Thursday, July 13, 2006

Games Cafe

Wow. I was doing bloggish house-cleaning this morning & found this post - originally written the first week of January. Whoops - sorry I didn't remember to post this earlier.

It was Jimbo's idea. (Yes, his name is Jimbo - actually, Jim Christiansen. But we all call him "Jimbo" - in fact, so much that one of Braeden's buddies, Canaan, corrected someone and made sure they knew that he was "Mr. Bo.") Cordon off an area at the Tsunami Youth Conference where teenagers & youth leaders could hang out and learn some new board games.

And I went for it... not only do I enjoy board gaming (surprise, surprise) but I love being able to make a difference at an event aimed at helping youth see Jesus in a fresh way.

So, last Wednesday & Thursday, we took over 12 round tables in Exhibit Hall A of the San Jose Convention Center and taught "designer" games for roughly 6 hours each day. And when I see "we", I refer to my incredible crew of game "leaders": Crystal Enochs, Josh Bussell & Aaron Croteau. All love to play games and do so on a regular basis in our Wednesday night small group - but it's going "above & beyond" to teach teenagers, many of whom had never seen this kind of stuff before. They deserve more than the small stipend we were able to pay them.

My best guess is that we had roughly 400 different folks through our area in two days (the event has roughly 4000 attendees). It's hard to put an exact figure on this: we had a number of folks (kids & adults) who returned each time the Cafe was open to play a game they liked or to teach it to someone new. At "high points" in the crowd, we had 9-10 tables busy, with 40-60 people in the area.

Almost none of the folks who visited the Cafe had ever heard of these games... and yet, given a person who could explain the rules and get them started, they took to most of the games like ducks to water. What follows is a list of games that we brought/taught, along with some notes on the response to them.

Standing Ovation
  • Carabande was insanely popular... I set up a track with 2 basic sets & 1 action set. (Aaron then spent a half hour "tuning" it... using slips of paper as shims to smooth out the surface.) There was never more than a 5 minute lull at the Carabande table... it was played the entire two days.
  • Diamant was also a hit... invariably, we would teach/play a game with a group of kids, who would promptly ask if they could play it again. We left Diamant out on the table both days and it saw regular play. (I also participated in my first game of Diamant in which we RAN OUT of diamonds... talk about your big money games!) [Note: Diamant, which has been overpriced in the original German edition, will be released here in America as Inca Gold later this year. The $15.00 MSRP is much more reasonable!]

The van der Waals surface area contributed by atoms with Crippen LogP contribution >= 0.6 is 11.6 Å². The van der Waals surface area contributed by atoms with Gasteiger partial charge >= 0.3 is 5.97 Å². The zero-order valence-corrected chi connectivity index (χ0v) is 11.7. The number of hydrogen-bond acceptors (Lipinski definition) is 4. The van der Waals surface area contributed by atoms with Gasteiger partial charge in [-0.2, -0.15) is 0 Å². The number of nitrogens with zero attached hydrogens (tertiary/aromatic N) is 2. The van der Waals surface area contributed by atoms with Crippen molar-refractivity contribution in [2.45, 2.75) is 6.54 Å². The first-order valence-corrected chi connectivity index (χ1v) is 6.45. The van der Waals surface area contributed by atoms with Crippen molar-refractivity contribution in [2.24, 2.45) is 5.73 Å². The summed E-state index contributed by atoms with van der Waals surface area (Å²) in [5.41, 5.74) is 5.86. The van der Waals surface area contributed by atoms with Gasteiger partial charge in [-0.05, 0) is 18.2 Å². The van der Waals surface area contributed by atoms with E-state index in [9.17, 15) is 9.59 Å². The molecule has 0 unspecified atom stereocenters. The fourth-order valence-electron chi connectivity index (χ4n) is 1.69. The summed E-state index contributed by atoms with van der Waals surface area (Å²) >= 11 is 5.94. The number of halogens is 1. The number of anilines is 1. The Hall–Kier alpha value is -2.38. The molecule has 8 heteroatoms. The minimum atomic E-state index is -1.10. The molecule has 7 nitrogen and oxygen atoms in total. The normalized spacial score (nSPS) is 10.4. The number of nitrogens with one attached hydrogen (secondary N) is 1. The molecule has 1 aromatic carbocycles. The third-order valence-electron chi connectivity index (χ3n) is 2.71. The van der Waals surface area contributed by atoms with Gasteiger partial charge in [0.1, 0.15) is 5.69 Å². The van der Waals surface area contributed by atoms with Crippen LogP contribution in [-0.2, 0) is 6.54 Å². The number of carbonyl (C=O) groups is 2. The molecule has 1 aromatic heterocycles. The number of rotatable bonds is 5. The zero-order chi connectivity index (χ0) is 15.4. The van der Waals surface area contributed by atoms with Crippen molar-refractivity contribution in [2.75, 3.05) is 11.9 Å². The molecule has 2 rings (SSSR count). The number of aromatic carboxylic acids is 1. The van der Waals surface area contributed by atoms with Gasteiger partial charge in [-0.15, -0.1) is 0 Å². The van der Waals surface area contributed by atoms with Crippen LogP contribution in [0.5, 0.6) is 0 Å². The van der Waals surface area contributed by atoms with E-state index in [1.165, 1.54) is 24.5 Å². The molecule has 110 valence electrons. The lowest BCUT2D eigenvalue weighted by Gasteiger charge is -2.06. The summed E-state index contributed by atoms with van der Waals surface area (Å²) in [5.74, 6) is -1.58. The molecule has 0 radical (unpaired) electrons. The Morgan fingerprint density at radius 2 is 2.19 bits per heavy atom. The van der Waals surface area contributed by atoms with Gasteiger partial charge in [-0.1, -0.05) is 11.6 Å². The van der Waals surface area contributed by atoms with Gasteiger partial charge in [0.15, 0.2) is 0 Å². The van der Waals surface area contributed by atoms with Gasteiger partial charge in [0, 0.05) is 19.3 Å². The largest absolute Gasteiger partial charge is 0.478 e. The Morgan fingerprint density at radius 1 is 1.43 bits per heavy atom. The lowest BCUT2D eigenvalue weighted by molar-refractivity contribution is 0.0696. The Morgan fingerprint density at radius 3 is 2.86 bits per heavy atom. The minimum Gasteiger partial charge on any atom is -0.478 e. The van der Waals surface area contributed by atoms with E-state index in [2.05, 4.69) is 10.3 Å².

• The third game that saw nearly constant play was Blokus... a bit of a surprise, considering that it's best with 4 players and a bit slower in speed. Of course, the primary Blokus players were adults.
  • Jungle Speed also went over well. It wasn't played constantly, but it was easy to get a game started. (I also witnessed the most physical game of Arriba/Jungle Speed I've ever seen... they played that the stick was "live" even when it went off the table. So when it bounced under the table, there went three football player-looking guys after it. Yikes!)
  • Pickomino was the favorite of another group... even when they played with a full complement of 7 players! (For the record, I think the game is best with 4-5 players.)

Sustained Applause

  • We had good success with Igloo Pop, though the level of noise in the convention area made hearing the rattle a bit difficult.
  • Circus Flohcati was another game that I enjoyed teaching to several groups - and one junior high kid fell in love with it and taught all of his friends.
  • There was one youth leader that somehow sat through the rules explanation to Saboteur - then gathered his youth group & taught it to them. Success... though a surprise to me. (It's a very "gamer-y" filler game.)
  • I tried to avoid OOP games (OK, I did bring Carabande), but I knew from long experience that Tohu Wabohu works like a charm with students. It didn't fail me this time - the group I taught it to played 3 times in a row.
  • I also brought two of my Christmas gift games from my wife, Ice Cream & Fjords. Both went over well with the groups we taught them to. (Fjords was actually taught to a pair of guys during a very slow period on the 2nd evening.)

Thunderous Silence

  • Take 6 (well, Category 5) didn't work well at all - which surprised me to no end. I've always found this game easy to grasp & teach. But I think the combination of inexperienced non-gamers & convention hall background distractions kept this one from clicking.
  • Villa Paletti was also a bust - I just didn't take into account how long it takes to grok the rules to this one. Yes, it looks cool, but it's too easy to treat it like Jenga, when it's actually a very different kind of game. (The cool look did come in handy when I was setting up my session room.)

As well, I used Halli Galli, Tohu Wabohu & Bongo during my "hot topic" sessions - I got to speak about using board games to further youth ministry 3 different times. Thanks to Knucklebones for the giveaway magazines... and to GameSurplus for arranging a special discount for folks who came to my classes.

1 comment:

Anonymous said...


It was more than a pleasure having you at Tsunami. Thank you so much for all your hard work.

Mr. Bo